Cost: $60-$200, depending on the size.
Difficulty Level: Easy
This is probably my favorite quick brooder option and the one we’ve used the most over the years. You can use either new tanks or repurpose old ones that leak and no longer work for holding water. Sprinkle some shavings in the bottom, add heat, and you are good to go. I also appreciate that I can haul the tanks out of the coop on sunny days, given them a good scrub, and let them dry in the sun. Sometimes you can even find old stock tanks at auctions or farm & ranch Facebook groups that will save you some cash.
2. Plastic or Rubbermaid Tubs
Difficulty Level: Easy
A large plastic storage tote makes a quick brooder if you’re in a hurry. To keep chicks safe from cats, dogs, or inquisitive children, you can cut windows in the lid and cover the holes with wire mesh. Otherwise, if that’s not a concern, the lid can be left off entirely as long as the sides are high enough that the chicks can’t jump out.
If you have more than a handful of chicks, they’ll outgrow the tub within a couple weeks, but it’s good place to start if you’re in a hurry. (Or just use multiple tub brooders if you have a bunch of chicks.)
3. Dog Kennels or Crates
Difficulty Level: Easy
Every homestead needs a trusty dog kennel– ours has been put through the ringer over the years. It’s housed cats, puppies, baby goats, piglets, turkeys, injured chickens, newborn chicks, ducks, you name it. The biggest downfall I see to using a kennel as a brooder is that it can be difficult to set up a heat lamp inside, so you’ll likely need an alternate heat source, like an EcoGlow brooder (affiliate link), if you use this option.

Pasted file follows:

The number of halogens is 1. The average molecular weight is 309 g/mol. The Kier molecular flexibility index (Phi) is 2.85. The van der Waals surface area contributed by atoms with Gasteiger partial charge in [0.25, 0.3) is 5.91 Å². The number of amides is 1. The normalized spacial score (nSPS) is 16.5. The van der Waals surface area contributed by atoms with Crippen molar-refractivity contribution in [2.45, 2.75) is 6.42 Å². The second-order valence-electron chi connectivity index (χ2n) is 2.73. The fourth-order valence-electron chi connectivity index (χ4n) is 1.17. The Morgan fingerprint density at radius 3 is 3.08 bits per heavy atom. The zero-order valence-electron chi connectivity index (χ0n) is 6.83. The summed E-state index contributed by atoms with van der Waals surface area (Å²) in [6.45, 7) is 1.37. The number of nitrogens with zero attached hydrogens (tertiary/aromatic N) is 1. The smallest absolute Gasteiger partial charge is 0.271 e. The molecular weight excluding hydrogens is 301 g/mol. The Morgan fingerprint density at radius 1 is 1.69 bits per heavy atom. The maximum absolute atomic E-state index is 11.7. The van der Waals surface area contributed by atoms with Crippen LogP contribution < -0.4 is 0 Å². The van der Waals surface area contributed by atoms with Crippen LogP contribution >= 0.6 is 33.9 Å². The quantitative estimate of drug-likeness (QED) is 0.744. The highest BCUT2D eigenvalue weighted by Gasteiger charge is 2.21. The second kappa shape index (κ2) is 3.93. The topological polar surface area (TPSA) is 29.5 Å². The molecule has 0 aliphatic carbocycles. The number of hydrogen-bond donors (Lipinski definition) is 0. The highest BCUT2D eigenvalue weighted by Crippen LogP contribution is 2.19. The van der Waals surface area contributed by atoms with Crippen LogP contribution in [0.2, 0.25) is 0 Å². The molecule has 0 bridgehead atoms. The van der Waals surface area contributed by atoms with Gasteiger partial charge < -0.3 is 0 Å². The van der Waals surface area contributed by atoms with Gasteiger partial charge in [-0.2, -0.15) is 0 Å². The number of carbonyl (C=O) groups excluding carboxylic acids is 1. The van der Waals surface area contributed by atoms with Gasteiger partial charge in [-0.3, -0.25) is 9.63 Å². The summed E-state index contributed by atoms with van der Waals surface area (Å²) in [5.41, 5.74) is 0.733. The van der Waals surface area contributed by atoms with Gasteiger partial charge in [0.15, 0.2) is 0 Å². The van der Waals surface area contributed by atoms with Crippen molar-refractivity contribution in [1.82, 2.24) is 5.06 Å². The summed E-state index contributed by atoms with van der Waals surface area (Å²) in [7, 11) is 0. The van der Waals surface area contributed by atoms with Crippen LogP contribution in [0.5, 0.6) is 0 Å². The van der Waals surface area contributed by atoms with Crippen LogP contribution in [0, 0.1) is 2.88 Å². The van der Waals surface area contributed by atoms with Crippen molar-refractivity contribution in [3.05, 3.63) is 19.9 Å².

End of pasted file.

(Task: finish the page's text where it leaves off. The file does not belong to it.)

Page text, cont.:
4. Homemade Wooden Box
Cost: Free-$40, depending on the size and materials you use
Difficulty Level: Medium
After years of using stock tanks and random boxes and containers, Christian finally built a simple wooden brooder area in our chicken coop and it’s been extremely handy. We simply used two sheets of repurposed scrap plywood to fashion a box in the feed storage area of the coop (this area doesn’t have adult birds in it). The sides are approximately 2 1/2 to 3 feet tall, which is perfect to keep babies from hopping out. It also works well as a chicken hospital during the rest of the year if we have a bird that needs to be isolated from the rest of the flock. Here’s a slightly more sophisticated wooden brooder box design that features a fully enclosed box with legs.
5. Kiddie Pool
The one drawback to using a kiddie pool is that the sides are short and it’s very easy for chicks to jump out, which can be deadly if they can’t figure out how to get back to the heat. Therefore, if you plan to use a pool, you will need to build taller sides for it by either surrounding it with cardboard or by using chicken wire. Otherwise, it’s a quick option that you can put together quickly if you’re in a hurry.
So there ya have it, my friends–five ideas to make your chick-buying impulses even easier. You’re welcome.
Other Chicken Posts You’ll Wanna Read:
- Homemade Chick Electrolyte Solution
- How to Prepare for New Chicks
- Raising Meat Birds: Our First Year
- The Beginners Guide to Setting Up Your Chicken Coop
Check out my Homestead Mercantile for all of my favorite homesteading tools and supplies.
Listen to the Old Fashioned On Purpose Podcast episode #109 for the Inside Scoop of Getting Chicks: